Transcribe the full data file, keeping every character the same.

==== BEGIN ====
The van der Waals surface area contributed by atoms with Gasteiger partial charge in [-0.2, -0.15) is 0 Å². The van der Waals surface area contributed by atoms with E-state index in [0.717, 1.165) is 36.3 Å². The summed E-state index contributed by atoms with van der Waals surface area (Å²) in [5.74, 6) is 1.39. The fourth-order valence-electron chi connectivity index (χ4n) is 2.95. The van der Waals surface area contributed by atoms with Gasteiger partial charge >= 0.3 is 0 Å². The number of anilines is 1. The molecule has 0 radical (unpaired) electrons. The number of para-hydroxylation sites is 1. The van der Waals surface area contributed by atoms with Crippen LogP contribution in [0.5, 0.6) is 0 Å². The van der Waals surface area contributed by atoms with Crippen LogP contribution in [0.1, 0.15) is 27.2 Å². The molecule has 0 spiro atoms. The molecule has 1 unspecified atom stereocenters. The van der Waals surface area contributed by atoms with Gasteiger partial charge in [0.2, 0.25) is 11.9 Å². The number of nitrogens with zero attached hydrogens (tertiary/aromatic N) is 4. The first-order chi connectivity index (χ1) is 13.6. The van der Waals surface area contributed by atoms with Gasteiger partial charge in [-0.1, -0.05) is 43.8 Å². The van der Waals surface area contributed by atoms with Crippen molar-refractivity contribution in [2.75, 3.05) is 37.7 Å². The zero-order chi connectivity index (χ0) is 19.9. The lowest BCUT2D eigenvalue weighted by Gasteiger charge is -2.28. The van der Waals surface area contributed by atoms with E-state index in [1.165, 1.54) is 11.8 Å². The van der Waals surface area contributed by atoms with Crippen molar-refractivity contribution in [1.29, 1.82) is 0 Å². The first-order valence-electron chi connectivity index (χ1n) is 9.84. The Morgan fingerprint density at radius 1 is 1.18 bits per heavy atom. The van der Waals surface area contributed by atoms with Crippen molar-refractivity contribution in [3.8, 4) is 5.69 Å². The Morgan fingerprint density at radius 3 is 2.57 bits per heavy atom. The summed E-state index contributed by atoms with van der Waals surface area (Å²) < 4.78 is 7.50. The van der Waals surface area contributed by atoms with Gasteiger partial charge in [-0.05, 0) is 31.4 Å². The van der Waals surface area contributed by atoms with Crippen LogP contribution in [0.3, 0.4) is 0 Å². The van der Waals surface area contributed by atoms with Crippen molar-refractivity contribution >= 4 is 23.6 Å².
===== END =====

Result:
The van der Waals surface area contributed by atoms with Gasteiger partial charge in [-0.2, -0.15) is 0 Å². The van der Waals surface area contributed by atoms with E-state index in [0.717, 1.165) is 36.3 Å². The summed E-state index contributed by atoms with van der Waals surface area (Å²) in [5.74, 6) is 1.39. The fourth-order valence-electron chi connectivity index (χ4n) is 2.95. The van der Waals surface area contributed by atoms with Gasteiger partial charge >= 0.3 is 0 Å². The number of anilines is 1. The molecule has 0 radical (unpaired) electrons. The number of para-hydroxylation sites is 1. The van der Waals surface area contributed by atoms with Crippen LogP contribution in [0.5, 0.6) is 0 Å². The van der Waals surface area contributed by atoms with Crippen LogP contribution in [0.1, 0.15) is 27.2 Å². The molecule has 0 spiro atoms. The molecule has 1 unspecified atom stereocenters. The van der Waals surface area contributed by atoms with Gasteiger partial charge in [0.2, 0.25) is 11.9 Å². The number of nitrogens with zero attached hydrogens (tertiary/aromatic N) is 4. The first-order chi connectivity index (χ1) is 13.6. The van der Waals surface area contributed by atoms with Gasteiger partial charge in [-0.1, -0.05) is 43.8 Å². The van der Waals surface area contributed by atoms with Crippen molar-refractivity contribution in [2.75, 3.05) is 37.7 Å². The zero-order chi connectivity index (χ0) is 19.9. The lowest BCUT2D eigenvalue weighted by Gasteiger charge is -2.28. The van der Waals surface area contributed by atoms with E-state index in [1.165, 1.54) is 11.8 Å². The van der Waals surface area contributed by atoms with Crippen molar-refractivity contribution in [1.29, 1.82) is 0 Å². The first-order valence-electron chi connectivity index (χ1n) is 9.84. The Morgan fingerprint density at radius 1 is 1.18 bits per heavy atom. The van der Waals surface area contributed by atoms with Crippen molar-refractivity contribution in [3.8, 4) is 5.69 Å². The Morgan fingerprint density at radius 3 is 2.57 bits per heavy atom. The summed E-state index contributed by atoms with van der Waals surface area (Å²) < 4.78 is 7.50. The van der Waals surface area contributed by atoms with Gasteiger partial charge in [-0.05, 0) is 31.4 Å². The van der Waals surface area contributed by atoms with Crippen LogP contribution in [0.3, 0.4) is 0 Å². The van der Waals surface area contributed by atoms with Crippen molar-refractivity contribution >= 4 is 23.6 Å².